Nothing says bone-jarring face-punching edge-of-your-seat sports action like throwing a couple of dice and methodical turn-based tactical game play. This is not something many people know, but Blood Bowl 2 aims prove it with a successful attack roll and a spiked boot to the noggin.
Blood Bowl 2 is Cyanide’s follow up to its 2009 release Blood Bowl, which in turn is an adaptation of Games Workshop’s original tabletop game of the same name. Set in the Warhammer universe it is essentially American Football, except that the teams fielded are not just human, but Orks, Lizardmen, Elves, and a surprising number of other Warhammer races.
Each race has its own specific strengths and weaknesses on the field that need to be exploited and managed. Orks, for instance, are powerful hitters but lack ball-handling skills, so an aggressive face-punching attacking game is key.
Wood Elves, on the other hand, have a strong passing and running game, but lack any real offensive of defensive abilities, and so will be dominated in close quarters. Humans – as it the norm for fantasy settings – are the jack of all trades/master of none race that provides a decent balance between offense and defensive play.
Finding the right approach for each team, or finding the team that best fits your personal playstyle is important if you hope to win. The game its self is played out in halves, each consisting of eight turns for each team. Each turn allows you to attempt one action per on-field player: running, passing, or attempting to smash the stuffing out of the opponent are all actions requiring a dice roll. A failed die roll equals a failed action, which ends you turn.
This is the fundamental mechanic of the game, but for some reason it’s not something you’re initially taught when going through its tutorial section.
The campaign itself is a rather laborious and irritating experience, artificially drawing out the early matches in order to teach the basic rules of the game. Unfortunately, it fails to do the latter on a number of levels. It does teach the basics of running, passing, blocking, and the dangers of being knocked out of bounds – where your player will be viciously beaten by the crowd and removed from play – but the rules are modified for the first couple of games, which teaches you some bad habits.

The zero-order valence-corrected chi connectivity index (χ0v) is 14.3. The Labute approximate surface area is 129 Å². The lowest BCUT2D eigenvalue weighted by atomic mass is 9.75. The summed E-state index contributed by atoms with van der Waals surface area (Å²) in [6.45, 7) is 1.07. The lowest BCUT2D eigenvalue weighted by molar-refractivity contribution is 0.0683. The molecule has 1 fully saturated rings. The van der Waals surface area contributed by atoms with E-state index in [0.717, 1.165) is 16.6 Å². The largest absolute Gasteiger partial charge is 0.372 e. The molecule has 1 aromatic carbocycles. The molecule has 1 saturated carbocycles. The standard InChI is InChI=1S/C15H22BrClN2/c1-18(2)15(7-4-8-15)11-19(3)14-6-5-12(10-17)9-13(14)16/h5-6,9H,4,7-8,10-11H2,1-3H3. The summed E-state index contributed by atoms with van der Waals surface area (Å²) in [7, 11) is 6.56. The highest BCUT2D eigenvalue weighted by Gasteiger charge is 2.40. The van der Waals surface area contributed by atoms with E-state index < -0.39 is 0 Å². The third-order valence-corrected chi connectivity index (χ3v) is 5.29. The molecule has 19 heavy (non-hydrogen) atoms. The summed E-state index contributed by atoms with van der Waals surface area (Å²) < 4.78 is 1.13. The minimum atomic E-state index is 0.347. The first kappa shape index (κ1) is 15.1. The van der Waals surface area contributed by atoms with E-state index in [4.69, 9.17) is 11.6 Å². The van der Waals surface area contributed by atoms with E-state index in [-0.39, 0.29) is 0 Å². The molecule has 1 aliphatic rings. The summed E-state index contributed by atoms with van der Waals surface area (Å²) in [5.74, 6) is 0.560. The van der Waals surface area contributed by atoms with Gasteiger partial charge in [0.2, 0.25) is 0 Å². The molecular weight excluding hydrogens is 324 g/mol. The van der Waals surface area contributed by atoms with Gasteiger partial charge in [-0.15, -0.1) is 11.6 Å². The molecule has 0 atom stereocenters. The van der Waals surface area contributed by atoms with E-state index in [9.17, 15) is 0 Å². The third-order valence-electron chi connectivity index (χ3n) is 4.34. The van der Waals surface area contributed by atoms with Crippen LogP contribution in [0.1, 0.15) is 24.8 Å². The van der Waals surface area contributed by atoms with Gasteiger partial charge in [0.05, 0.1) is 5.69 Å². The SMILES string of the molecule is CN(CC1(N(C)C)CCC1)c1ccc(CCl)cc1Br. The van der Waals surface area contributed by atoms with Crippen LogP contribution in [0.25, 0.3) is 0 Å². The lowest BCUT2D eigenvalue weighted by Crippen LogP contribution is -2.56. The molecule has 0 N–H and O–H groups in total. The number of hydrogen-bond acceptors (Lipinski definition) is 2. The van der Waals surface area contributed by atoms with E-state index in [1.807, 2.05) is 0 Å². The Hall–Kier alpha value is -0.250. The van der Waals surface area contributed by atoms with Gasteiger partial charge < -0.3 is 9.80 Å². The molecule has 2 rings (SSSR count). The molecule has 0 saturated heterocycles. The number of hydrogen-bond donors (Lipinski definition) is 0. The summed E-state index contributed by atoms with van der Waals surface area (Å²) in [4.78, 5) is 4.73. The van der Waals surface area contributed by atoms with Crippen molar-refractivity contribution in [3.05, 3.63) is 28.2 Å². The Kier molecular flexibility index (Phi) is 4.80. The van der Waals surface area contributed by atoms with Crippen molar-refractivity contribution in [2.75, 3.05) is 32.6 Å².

These need to be unlearned if a new player like myself expects to win any matches moving forward. Coupled with an annoying pair of announcers and their dire attempts at humour, it’s an experience that almost ruined the game for me. Thankfully, there is a wealth of gameplay found outside this best-forgotten story mode.
It is in league play that Blood Bowl 2 really shines. Here you build a team, manage and develop your players, make sponsorship deals, and maintain your stadium. It’s a rich, multi-faceted experience that can be played solo or in multiplayer.
Both are rewarding experiences but new players should spend some time learning the mechanics and tactics offline before entering the fray online. Real-world competition is unforgiving, and practice will be required for new players, otherwise you will be picking up your spleen from the opposition’s half more often than the ball.
Once you’ve gotten to terms with attacking and defensive formations, dice roll risk mitigation, and utilising specific racial and player strengths, you will discover a wellspring of depth to the tactical game – far more than is alluded to early on.
Having had essentially no experience with either the tabletop or the previous digital versions, I cannot attest to how true the game is to its source, or how it compares to the previous game. All I can say it that while its tabletop origins are clear for all to see, it works well as a digital game. And so, after a few hours of avoidable tedium and irritation, Blood Bowl 2 comes out and punches you in the face, and you’ll love every tooth-jarring blood-spitting second of it!